The Atlanta City Council took a first step Monday toward creating an Inspector General position to root out City Hall corruption.
The entire City Council signed on as sponsors of the legislation, which was referred to two council committees — the Finance/Executive Committee and the Committee on Council.
The proposal contains few specifics for how the Inspector General would function within city government, what existing offices might fall under its authority, or how the position will be funded.
Those details will be worked out in collaboration with Mayor Keisha Lance Bottoms’ administration in coming weeks, said Councilwoman Jennifer Ide, who is coordinating the council’s effort to establish the position.
“Today what we did is make the statement that we are going to create the position of Inspector General,” Ide said. “There will be a substitute (bill) with meat on the bones.”
Ide said she hopes to have details of the legislation settled in time for the council’s first meeting next year, on Jan. 6. The position would also be placed in the city’s charter which requires an extended legislative process.
The proposal comes in response at a 28-page report in October from the Task Force for the Promotion of Public Trust — a group assembled by Bottoms earlier this year.
The Public Trust Task Forces’ report said an “Inspector General model is a best practice and would be the most successful model in Atlanta to root out fraud, waste, abuse, corruption and misconduct.”
Six people have plead guilty in a long-running federal corruption investigation since 2017. A city contractor and a prominent political consultant are awaiting trial on bribery and other charges.
Last month, Council President Felicia Moore called on her fellow council members and Bottoms to quickly establish the Inspector General position to hold elected officials, city employees and contractors accountable for unethical and unlawful behavior.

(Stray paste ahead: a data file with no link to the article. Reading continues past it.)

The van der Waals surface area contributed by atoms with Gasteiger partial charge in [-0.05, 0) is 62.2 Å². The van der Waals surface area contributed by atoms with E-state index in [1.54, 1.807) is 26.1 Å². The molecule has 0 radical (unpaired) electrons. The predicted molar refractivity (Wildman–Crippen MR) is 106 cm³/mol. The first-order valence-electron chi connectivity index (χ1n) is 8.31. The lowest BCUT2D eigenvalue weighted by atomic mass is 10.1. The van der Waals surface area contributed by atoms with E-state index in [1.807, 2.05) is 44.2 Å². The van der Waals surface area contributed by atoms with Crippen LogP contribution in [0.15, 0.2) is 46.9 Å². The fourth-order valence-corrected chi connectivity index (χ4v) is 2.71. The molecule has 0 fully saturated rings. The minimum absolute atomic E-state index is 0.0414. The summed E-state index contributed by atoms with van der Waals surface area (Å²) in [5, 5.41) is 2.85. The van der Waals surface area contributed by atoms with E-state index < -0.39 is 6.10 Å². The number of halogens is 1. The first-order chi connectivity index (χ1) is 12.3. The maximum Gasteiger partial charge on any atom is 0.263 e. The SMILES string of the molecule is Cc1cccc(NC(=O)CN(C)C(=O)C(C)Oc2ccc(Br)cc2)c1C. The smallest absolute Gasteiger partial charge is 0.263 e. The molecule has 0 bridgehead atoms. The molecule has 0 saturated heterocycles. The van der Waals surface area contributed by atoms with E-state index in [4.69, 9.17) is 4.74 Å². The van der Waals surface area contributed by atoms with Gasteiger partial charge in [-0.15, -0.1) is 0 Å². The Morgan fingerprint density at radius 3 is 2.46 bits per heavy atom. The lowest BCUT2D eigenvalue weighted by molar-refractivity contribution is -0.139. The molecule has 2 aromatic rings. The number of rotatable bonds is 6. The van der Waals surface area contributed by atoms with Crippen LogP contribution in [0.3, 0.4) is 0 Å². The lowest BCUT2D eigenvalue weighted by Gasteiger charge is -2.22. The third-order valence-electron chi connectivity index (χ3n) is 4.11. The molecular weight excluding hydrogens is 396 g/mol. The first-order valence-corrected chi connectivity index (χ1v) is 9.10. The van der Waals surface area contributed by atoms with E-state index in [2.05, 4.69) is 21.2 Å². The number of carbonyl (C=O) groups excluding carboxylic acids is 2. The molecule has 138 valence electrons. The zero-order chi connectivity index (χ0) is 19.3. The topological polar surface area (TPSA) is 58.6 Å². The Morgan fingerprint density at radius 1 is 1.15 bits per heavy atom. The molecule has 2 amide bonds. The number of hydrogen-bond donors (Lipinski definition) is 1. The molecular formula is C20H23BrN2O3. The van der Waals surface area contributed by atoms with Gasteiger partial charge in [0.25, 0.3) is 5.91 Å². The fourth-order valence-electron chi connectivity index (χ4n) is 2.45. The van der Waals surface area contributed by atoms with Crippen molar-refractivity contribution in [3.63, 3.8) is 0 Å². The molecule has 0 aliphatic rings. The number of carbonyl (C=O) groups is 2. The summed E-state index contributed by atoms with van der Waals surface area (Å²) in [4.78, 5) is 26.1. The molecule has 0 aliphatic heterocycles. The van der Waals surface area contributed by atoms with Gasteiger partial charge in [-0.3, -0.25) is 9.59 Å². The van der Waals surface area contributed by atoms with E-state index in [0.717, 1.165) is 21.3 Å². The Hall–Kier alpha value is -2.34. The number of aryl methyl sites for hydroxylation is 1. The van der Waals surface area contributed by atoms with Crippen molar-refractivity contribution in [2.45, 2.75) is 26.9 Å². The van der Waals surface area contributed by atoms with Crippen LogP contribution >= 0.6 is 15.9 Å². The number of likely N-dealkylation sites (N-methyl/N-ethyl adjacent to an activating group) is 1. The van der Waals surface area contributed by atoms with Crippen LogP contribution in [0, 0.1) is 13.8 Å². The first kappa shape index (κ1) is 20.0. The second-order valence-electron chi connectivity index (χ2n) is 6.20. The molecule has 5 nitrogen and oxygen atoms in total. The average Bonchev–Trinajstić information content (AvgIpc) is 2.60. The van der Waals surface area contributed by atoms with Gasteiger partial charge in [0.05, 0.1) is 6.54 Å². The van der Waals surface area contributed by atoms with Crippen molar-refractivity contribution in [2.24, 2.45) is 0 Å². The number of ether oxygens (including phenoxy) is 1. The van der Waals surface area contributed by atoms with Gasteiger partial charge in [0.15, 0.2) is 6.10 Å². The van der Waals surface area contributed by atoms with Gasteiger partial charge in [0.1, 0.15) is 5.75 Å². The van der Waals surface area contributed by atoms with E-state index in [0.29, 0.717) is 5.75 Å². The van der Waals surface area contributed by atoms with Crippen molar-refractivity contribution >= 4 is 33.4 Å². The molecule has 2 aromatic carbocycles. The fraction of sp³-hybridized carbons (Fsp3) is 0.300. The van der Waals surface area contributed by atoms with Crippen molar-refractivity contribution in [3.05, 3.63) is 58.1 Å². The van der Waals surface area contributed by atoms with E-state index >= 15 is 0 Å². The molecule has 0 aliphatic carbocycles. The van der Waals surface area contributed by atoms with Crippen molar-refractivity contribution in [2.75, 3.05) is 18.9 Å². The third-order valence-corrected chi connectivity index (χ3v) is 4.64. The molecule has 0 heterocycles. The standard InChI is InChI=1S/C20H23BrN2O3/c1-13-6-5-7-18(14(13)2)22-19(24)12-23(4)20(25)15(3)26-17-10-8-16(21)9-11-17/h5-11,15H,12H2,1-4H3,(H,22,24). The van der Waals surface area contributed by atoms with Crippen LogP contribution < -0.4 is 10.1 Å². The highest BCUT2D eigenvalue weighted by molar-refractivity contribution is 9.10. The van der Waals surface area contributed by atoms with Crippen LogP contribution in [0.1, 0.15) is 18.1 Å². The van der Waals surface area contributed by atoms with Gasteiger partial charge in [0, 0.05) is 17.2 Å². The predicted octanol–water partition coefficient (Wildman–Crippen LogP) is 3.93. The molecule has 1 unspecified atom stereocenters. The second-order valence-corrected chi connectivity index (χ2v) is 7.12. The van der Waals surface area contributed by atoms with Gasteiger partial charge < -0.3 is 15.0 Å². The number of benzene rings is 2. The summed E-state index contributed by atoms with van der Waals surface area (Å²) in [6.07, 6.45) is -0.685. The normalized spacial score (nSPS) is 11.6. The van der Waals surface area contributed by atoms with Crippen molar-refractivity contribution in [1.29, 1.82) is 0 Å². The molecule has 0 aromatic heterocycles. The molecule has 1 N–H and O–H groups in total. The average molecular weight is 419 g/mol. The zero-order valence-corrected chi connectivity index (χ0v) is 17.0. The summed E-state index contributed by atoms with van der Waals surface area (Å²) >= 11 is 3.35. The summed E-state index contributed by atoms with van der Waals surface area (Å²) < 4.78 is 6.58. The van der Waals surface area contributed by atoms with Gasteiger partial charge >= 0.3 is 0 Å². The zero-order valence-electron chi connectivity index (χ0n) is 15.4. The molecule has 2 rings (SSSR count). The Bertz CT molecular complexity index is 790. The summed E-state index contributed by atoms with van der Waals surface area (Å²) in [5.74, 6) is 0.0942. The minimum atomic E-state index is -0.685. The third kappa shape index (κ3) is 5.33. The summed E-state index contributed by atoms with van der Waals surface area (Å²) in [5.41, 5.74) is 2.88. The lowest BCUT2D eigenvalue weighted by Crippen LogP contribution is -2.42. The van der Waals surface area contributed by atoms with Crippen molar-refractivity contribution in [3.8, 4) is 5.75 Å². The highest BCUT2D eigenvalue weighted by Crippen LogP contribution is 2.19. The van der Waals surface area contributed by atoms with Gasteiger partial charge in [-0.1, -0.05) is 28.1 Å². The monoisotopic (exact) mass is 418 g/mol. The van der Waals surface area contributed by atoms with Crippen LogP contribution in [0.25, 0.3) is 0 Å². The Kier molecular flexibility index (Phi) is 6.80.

Moore said she was worried that the task force’s recommendation could be forgotten if not acted upon swiftly.
The position described in the task force’s report closely resembled the Compliance Officer post that the council created earlier this year.
According to the Task Force’s report, the ability to issue subpoenas is crucial to the success of an Inspector General. But under current law, any city-issued subpoena would be enforced by the municipal court, whose powers are restricted to the city limits.
Expanding an Inspector General’s subpoena power might require a change in state law.
The proposed ordinance and charter amendment says the Inspector General will have subpoena power, but it’s not clear how that would be established.
When Moore made her appeal last month to quickly create the position, she also suggested a handful of key departments be put under the Inspector General’s authority. Among them: the Office of Contract Compliance, the Law Department’s compliance officer and the city’s new transparency officer. Those offices currently report to the mayor.
Ide said the offices reporting to the IG would be a point of discussion as the proposal is refined.
“I think with each of those departments we need to sit down and really talk about how it’s working today,” Ide said.
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